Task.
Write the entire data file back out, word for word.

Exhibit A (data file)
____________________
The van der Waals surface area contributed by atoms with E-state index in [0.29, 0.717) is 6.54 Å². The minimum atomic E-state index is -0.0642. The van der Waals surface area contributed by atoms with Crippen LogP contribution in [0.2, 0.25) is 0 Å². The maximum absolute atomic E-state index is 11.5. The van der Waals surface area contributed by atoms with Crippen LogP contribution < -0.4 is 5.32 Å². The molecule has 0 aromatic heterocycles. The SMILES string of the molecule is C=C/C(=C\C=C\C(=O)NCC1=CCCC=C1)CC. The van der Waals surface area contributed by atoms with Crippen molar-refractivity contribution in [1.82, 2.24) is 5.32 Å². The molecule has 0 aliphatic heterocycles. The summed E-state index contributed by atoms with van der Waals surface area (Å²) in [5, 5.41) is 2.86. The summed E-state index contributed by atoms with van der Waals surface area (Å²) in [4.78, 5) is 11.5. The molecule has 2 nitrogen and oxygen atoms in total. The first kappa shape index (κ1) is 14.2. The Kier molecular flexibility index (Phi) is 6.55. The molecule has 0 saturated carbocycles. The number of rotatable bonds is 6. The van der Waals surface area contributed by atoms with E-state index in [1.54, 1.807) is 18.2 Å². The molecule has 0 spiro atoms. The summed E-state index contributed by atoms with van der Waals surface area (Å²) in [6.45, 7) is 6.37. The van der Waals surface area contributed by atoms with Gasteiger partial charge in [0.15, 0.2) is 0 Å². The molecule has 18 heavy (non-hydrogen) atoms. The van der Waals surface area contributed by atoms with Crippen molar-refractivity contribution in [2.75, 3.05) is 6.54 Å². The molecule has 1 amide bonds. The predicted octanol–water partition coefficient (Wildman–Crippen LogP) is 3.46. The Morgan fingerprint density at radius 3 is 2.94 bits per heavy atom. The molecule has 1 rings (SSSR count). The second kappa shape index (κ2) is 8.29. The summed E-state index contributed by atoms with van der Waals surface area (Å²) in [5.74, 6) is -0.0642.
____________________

The van der Waals surface area contributed by atoms with E-state index in [0.29, 0.717) is 6.54 Å². The minimum atomic E-state index is -0.0642. The van der Waals surface area contributed by atoms with Crippen LogP contribution in [0.2, 0.25) is 0 Å². The maximum absolute atomic E-state index is 11.5. The van der Waals surface area contributed by atoms with Crippen LogP contribution < -0.4 is 5.32 Å². The molecule has 0 aromatic heterocycles. The SMILES string of the molecule is C=C/C(=C\C=C\C(=O)NCC1=CCCC=C1)CC. The van der Waals surface area contributed by atoms with Crippen molar-refractivity contribution in [1.82, 2.24) is 5.32 Å². The molecule has 0 aliphatic heterocycles. The summed E-state index contributed by atoms with van der Waals surface area (Å²) in [5, 5.41) is 2.86. The summed E-state index contributed by atoms with van der Waals surface area (Å²) in [4.78, 5) is 11.5. The molecule has 2 nitrogen and oxygen atoms in total. The first kappa shape index (κ1) is 14.2. The Kier molecular flexibility index (Phi) is 6.55. The molecule has 0 saturated carbocycles. The number of rotatable bonds is 6. The van der Waals surface area contributed by atoms with E-state index in [1.54, 1.807) is 18.2 Å². The molecule has 0 spiro atoms. The summed E-state index contributed by atoms with van der Waals surface area (Å²) in [6.45, 7) is 6.37. The van der Waals surface area contributed by atoms with Gasteiger partial charge in [0.15, 0.2) is 0 Å². The molecule has 18 heavy (non-hydrogen) atoms. The van der Waals surface area contributed by atoms with Crippen molar-refractivity contribution in [2.75, 3.05) is 6.54 Å². The molecule has 1 amide bonds. The predicted octanol–water partition coefficient (Wildman–Crippen LogP) is 3.46. The Morgan fingerprint density at radius 3 is 2.94 bits per heavy atom. The molecule has 1 rings (SSSR count). The second kappa shape index (κ2) is 8.29. The summed E-state index contributed by atoms with van der Waals surface area (Å²) in [5.74, 6) is -0.0642.